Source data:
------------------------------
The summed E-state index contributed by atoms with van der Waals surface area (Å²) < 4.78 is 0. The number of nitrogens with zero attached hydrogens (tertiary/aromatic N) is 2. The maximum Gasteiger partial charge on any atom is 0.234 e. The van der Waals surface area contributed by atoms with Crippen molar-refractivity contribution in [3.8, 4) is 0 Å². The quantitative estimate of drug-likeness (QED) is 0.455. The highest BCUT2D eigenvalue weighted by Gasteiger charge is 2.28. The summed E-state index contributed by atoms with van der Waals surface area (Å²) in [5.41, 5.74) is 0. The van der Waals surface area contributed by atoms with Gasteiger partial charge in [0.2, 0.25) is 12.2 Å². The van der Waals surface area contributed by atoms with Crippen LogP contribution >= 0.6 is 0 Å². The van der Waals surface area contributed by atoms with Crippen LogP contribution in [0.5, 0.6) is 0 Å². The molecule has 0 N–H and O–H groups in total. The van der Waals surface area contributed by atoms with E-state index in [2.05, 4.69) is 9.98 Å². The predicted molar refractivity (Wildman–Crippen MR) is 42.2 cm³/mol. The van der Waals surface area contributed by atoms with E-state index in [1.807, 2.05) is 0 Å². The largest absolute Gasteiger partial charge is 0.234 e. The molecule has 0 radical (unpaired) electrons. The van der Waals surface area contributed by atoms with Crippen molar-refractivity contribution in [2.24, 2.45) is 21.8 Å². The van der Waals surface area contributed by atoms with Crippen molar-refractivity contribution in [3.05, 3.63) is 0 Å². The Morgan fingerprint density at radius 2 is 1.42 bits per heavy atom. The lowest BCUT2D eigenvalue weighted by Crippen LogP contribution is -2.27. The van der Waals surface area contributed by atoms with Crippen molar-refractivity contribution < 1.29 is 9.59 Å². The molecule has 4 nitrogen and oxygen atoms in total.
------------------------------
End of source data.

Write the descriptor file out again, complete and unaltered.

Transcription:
The summed E-state index contributed by atoms with van der Waals surface area (Å²) < 4.78 is 0. The number of nitrogens with zero attached hydrogens (tertiary/aromatic N) is 2. The maximum Gasteiger partial charge on any atom is 0.234 e. The van der Waals surface area contributed by atoms with Crippen molar-refractivity contribution in [3.8, 4) is 0 Å². The quantitative estimate of drug-likeness (QED) is 0.455. The highest BCUT2D eigenvalue weighted by Gasteiger charge is 2.28. The summed E-state index contributed by atoms with van der Waals surface area (Å²) in [5.41, 5.74) is 0. The van der Waals surface area contributed by atoms with Gasteiger partial charge in [0.2, 0.25) is 12.2 Å². The van der Waals surface area contributed by atoms with Crippen LogP contribution >= 0.6 is 0 Å². The van der Waals surface area contributed by atoms with Crippen LogP contribution in [0.5, 0.6) is 0 Å². The molecule has 0 N–H and O–H groups in total. The van der Waals surface area contributed by atoms with E-state index in [2.05, 4.69) is 9.98 Å². The predicted molar refractivity (Wildman–Crippen MR) is 42.2 cm³/mol. The van der Waals surface area contributed by atoms with E-state index in [1.807, 2.05) is 0 Å². The largest absolute Gasteiger partial charge is 0.234 e. The molecule has 0 radical (unpaired) electrons. The van der Waals surface area contributed by atoms with Crippen molar-refractivity contribution in [2.24, 2.45) is 21.8 Å². The van der Waals surface area contributed by atoms with Crippen molar-refractivity contribution in [3.05, 3.63) is 0 Å². The Morgan fingerprint density at radius 2 is 1.42 bits per heavy atom. The lowest BCUT2D eigenvalue weighted by Crippen LogP contribution is -2.27. The van der Waals surface area contributed by atoms with Crippen molar-refractivity contribution < 1.29 is 9.59 Å². The molecule has 4 nitrogen and oxygen atoms in total.